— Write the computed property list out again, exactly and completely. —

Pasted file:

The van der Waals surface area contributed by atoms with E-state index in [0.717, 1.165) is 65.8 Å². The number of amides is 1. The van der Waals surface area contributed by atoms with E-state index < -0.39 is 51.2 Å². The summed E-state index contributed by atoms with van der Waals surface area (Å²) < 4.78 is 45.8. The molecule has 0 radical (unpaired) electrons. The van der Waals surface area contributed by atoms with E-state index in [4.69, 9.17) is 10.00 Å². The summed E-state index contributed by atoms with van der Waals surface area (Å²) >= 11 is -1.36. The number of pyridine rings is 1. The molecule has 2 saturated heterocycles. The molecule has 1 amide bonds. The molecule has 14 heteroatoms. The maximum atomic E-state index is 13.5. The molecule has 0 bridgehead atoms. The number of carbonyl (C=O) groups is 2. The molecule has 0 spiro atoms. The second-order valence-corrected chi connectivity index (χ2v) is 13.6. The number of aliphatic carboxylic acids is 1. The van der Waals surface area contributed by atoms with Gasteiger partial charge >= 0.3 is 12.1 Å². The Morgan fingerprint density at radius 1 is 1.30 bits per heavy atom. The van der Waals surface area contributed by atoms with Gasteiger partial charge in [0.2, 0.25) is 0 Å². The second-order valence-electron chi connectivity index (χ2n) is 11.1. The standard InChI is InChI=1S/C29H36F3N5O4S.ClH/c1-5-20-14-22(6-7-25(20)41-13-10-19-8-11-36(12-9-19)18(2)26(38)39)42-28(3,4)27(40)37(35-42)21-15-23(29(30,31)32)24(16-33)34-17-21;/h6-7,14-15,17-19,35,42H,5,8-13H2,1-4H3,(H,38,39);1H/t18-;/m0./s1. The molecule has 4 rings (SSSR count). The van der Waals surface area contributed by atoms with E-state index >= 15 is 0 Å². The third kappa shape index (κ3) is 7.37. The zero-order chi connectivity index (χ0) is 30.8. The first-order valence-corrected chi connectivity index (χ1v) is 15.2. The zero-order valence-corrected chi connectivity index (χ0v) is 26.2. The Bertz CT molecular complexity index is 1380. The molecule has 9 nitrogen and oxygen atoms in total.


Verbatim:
The van der Waals surface area contributed by atoms with E-state index in [0.717, 1.165) is 65.8 Å². The number of amides is 1. The van der Waals surface area contributed by atoms with E-state index < -0.39 is 51.2 Å². The summed E-state index contributed by atoms with van der Waals surface area (Å²) < 4.78 is 45.8. The molecule has 0 radical (unpaired) electrons. The van der Waals surface area contributed by atoms with E-state index in [4.69, 9.17) is 10.00 Å². The summed E-state index contributed by atoms with van der Waals surface area (Å²) >= 11 is -1.36. The number of pyridine rings is 1. The molecule has 2 saturated heterocycles. The molecule has 1 amide bonds. The molecule has 14 heteroatoms. The maximum atomic E-state index is 13.5. The molecule has 0 bridgehead atoms. The number of carbonyl (C=O) groups is 2. The molecule has 0 spiro atoms. The second-order valence-corrected chi connectivity index (χ2v) is 13.6. The number of aliphatic carboxylic acids is 1. The van der Waals surface area contributed by atoms with Gasteiger partial charge >= 0.3 is 12.1 Å². The Morgan fingerprint density at radius 1 is 1.30 bits per heavy atom. The van der Waals surface area contributed by atoms with Gasteiger partial charge in [0.2, 0.25) is 0 Å². The second-order valence-electron chi connectivity index (χ2n) is 11.1. The standard InChI is InChI=1S/C29H36F3N5O4S.ClH/c1-5-20-14-22(6-7-25(20)41-13-10-19-8-11-36(12-9-19)18(2)26(38)39)42-28(3,4)27(40)37(35-42)21-15-23(29(30,31)32)24(16-33)34-17-21;/h6-7,14-15,17-19,35,42H,5,8-13H2,1-4H3,(H,38,39);1H/t18-;/m0./s1. The molecule has 4 rings (SSSR count). The van der Waals surface area contributed by atoms with E-state index >= 15 is 0 Å². The third kappa shape index (κ3) is 7.37. The zero-order chi connectivity index (χ0) is 30.8. The first-order valence-corrected chi connectivity index (χ1v) is 15.2. The zero-order valence-corrected chi connectivity index (χ0v) is 26.2. The Bertz CT molecular complexity index is 1380. The molecule has 9 nitrogen and oxygen atoms in total.